The journey of Roti: from mythological stories to Mughal and Harappan Culture
How about having “Ghee chupdi hui roti” (this is a general term for what we call chapati with butter). This sounds delicious and tempting na!! In fact, in India we can say no meal is complete without this daily cuisine. And when we talk about roti with ghee then no other thing can come in our way. Roti commonly called phulka is as much an Indian cuisine table essential as rice. But do you know although it sounds very easy to make roti, it actually needs thorough practice. It is yet one of the tricky dishes to make shape, cooking and softness wise.
But have you ever wondered how this food item originated? While we were kids we used to think our Mamma has learned it from her mamma and nani from her mamma. But this was only 1% that we know about roti. There is much more to know about this ultimate meal. As in really, there are several theories about the roti’s origin. It has some connection with our mythological stories as well. Yeah you guess it right, According to Tulsidas Ramcharitamanas in 1600 century AD, roti existed back then and it literally resembled the katori that we use to serve curry. Moreover, according to sixteenth-century’s medical text Bhavaprakasha, written by Bharata-mishra, the word roti is similar to a Sanskrit word, rotika, which means flat bread to eat curries with. In fact, according to Vaishnav old text, it speaks about the Jagannath or Krishna human avatar Madhavendra Puri. He was one who offered chapatis to Lord Gopala in the 15th century and made it a kitchen essential more like kheer and sweet rice. While if we talk about Ayurveda dates, it goes back to the Vedic period – where purodhashas, from where the word pataha or parota eventually came, was usually stuffed with dry lentils or vegetables.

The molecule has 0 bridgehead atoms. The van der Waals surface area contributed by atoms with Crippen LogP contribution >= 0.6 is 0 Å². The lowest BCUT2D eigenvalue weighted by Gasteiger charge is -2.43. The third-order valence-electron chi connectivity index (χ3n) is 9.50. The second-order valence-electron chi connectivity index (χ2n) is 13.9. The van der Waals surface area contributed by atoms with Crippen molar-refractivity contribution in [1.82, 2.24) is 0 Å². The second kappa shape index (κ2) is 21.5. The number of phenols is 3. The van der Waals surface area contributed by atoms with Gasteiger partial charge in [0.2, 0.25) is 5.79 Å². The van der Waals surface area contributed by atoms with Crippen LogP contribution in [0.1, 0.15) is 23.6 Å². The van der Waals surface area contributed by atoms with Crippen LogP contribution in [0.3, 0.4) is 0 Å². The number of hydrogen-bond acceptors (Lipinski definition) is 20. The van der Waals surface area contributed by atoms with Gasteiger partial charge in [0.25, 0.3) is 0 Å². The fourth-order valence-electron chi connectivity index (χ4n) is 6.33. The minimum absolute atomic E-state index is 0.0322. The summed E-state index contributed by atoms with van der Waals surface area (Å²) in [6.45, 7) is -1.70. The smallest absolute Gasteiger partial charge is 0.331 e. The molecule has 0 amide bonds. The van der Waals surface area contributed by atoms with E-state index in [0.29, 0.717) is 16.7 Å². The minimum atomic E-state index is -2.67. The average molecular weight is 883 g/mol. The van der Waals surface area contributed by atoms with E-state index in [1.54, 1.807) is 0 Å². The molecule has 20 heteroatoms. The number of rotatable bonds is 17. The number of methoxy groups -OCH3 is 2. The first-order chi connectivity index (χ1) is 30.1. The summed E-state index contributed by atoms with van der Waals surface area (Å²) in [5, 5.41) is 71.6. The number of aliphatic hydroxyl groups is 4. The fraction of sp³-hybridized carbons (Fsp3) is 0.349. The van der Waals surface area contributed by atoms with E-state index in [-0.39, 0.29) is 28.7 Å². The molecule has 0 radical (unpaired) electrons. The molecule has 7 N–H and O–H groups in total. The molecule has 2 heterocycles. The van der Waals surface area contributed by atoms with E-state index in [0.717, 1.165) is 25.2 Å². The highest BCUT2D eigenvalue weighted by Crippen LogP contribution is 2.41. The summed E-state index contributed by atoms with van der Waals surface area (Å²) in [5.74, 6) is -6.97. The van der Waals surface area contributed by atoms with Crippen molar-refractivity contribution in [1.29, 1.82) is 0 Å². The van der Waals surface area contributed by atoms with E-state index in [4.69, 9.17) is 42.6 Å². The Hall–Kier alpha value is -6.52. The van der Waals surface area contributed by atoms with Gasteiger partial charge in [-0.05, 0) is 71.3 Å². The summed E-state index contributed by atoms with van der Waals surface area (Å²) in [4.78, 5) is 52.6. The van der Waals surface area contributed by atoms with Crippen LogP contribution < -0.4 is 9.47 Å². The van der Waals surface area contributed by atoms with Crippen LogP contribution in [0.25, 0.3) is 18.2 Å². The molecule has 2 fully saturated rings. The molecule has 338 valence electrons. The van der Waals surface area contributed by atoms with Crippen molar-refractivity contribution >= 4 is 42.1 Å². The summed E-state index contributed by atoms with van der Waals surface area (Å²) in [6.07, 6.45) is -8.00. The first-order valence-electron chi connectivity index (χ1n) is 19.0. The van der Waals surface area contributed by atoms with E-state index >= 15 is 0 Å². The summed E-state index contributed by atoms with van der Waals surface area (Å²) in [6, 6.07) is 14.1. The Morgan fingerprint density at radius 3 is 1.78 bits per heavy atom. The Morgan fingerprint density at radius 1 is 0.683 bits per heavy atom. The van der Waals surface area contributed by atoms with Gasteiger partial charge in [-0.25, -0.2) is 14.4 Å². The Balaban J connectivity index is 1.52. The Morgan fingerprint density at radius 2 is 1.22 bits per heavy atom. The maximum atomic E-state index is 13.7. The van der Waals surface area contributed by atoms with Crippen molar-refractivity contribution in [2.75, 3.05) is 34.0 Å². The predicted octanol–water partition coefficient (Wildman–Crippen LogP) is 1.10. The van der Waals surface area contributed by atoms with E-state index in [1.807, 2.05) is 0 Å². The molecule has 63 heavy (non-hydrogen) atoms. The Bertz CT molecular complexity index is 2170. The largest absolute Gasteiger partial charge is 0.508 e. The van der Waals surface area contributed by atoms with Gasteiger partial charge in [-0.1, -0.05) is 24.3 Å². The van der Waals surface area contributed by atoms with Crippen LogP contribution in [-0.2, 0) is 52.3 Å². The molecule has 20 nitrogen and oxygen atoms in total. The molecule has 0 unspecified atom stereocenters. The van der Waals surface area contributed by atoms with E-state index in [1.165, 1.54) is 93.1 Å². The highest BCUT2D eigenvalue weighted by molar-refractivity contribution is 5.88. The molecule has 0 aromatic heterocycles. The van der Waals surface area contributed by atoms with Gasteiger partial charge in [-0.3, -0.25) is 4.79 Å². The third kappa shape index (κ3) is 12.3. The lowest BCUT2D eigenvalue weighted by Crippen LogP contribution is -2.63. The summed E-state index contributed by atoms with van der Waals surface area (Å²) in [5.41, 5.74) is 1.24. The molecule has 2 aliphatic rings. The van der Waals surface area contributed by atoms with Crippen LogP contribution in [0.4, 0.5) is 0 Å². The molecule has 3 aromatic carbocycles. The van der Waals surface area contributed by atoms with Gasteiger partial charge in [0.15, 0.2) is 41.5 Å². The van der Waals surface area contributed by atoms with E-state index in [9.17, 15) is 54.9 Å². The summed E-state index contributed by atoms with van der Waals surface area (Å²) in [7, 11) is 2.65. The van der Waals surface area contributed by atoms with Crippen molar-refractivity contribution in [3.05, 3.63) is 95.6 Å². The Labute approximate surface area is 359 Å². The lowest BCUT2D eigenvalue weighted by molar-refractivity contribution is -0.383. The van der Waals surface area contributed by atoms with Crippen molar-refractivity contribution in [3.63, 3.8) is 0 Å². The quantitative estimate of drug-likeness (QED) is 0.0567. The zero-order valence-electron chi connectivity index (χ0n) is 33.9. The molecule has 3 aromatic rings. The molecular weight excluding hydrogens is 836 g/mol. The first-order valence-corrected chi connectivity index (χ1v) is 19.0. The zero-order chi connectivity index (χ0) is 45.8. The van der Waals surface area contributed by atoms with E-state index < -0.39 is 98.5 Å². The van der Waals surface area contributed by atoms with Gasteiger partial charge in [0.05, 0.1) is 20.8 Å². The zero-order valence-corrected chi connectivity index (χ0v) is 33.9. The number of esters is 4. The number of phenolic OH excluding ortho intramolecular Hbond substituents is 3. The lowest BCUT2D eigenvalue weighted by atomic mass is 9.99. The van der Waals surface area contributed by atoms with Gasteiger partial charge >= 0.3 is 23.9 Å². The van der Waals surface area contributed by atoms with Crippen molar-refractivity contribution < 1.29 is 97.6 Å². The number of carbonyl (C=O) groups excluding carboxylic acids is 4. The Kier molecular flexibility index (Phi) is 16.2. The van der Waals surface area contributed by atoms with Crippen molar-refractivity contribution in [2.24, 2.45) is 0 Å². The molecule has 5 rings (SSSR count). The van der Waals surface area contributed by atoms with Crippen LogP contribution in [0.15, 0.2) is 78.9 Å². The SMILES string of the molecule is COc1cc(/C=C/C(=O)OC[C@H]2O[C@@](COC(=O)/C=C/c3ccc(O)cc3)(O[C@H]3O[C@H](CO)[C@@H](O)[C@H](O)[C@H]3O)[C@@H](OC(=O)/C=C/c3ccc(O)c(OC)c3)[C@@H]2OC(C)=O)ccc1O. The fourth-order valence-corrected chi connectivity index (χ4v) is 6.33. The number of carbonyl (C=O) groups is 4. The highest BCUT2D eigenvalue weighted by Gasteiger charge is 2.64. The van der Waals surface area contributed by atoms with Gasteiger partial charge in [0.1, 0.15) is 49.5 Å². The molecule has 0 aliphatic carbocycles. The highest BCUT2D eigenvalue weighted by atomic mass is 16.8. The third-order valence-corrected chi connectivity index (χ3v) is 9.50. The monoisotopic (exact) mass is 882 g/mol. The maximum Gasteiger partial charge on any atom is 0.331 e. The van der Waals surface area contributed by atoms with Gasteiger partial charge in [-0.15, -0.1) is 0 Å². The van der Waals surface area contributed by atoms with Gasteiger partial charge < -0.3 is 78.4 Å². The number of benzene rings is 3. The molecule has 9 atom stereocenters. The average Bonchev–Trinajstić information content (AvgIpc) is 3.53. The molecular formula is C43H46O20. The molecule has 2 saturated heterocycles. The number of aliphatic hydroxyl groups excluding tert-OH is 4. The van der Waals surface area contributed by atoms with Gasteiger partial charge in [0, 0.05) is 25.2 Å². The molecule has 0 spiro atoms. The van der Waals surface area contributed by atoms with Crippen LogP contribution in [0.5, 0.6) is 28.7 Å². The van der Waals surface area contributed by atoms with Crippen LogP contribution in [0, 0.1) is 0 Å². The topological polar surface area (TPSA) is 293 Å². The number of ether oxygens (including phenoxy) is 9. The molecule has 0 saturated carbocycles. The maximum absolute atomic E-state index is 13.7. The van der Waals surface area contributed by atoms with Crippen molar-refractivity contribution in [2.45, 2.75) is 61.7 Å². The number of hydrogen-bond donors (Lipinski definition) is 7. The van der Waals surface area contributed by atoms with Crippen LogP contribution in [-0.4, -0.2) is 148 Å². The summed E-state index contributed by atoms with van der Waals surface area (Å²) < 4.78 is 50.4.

Now if we go towards mughal time, the chapati is noted as one of the Great Emperor’s favourites in Ain-i-Akbari, a 16th-century document by Mughal Emperor Akbar’s vizier, Abu’l-Fazl ibn Mubarak. In fact, some studies say Akbar, who liked to eat alone, had taken such a liking for this ‘thin, roasted flatbread made of wheat, that he would often eat it as a snack with ghee and sugar. A fondness that was later displayed by the last independent Mughal Emperor, Aurangzeb, who was vegetarian and had adapted to the greens because it made him agile and fit. It is said that during his reign, chapatis became popular. Also, it is said that roti was a staple when the Army of Tantiya Tope and Lakshmi Bai when they moved around. Kunwar Singh, the doyen of guerilla fighting, too would travel with a handful of soldiers and would only stop at hamlets to fill the sack with ghee laced rotis, gur and water.
Another story for origin of roti and also puri dates back to 1574 when Bikrmi Shri Guru Nanak Dev ji reached Manikaran with his two disciples Bala and Mardana. After days of walking, with no source to cook meals, Mardana began to starve, so Guru Nanak asked him to find a hot water spring underneath the stone. He then instructed him to roll out chapatis. But to Mardana’s despair the chapatis drowned. But after a few minutes the chapatis appeared on the surface, perfectly baked.
While these are some stories that state the origin. Some other stories say that the roti came from Persia while another version states that roti traveled all the way from East Africa. Some old texts suggest that chapati or roti existed in India in the Harappan Culture as well.
During the time you search more about roti on our blog, do have a bite of this quintessential flatbread with sides of your choice.
Frequently Asked Questions
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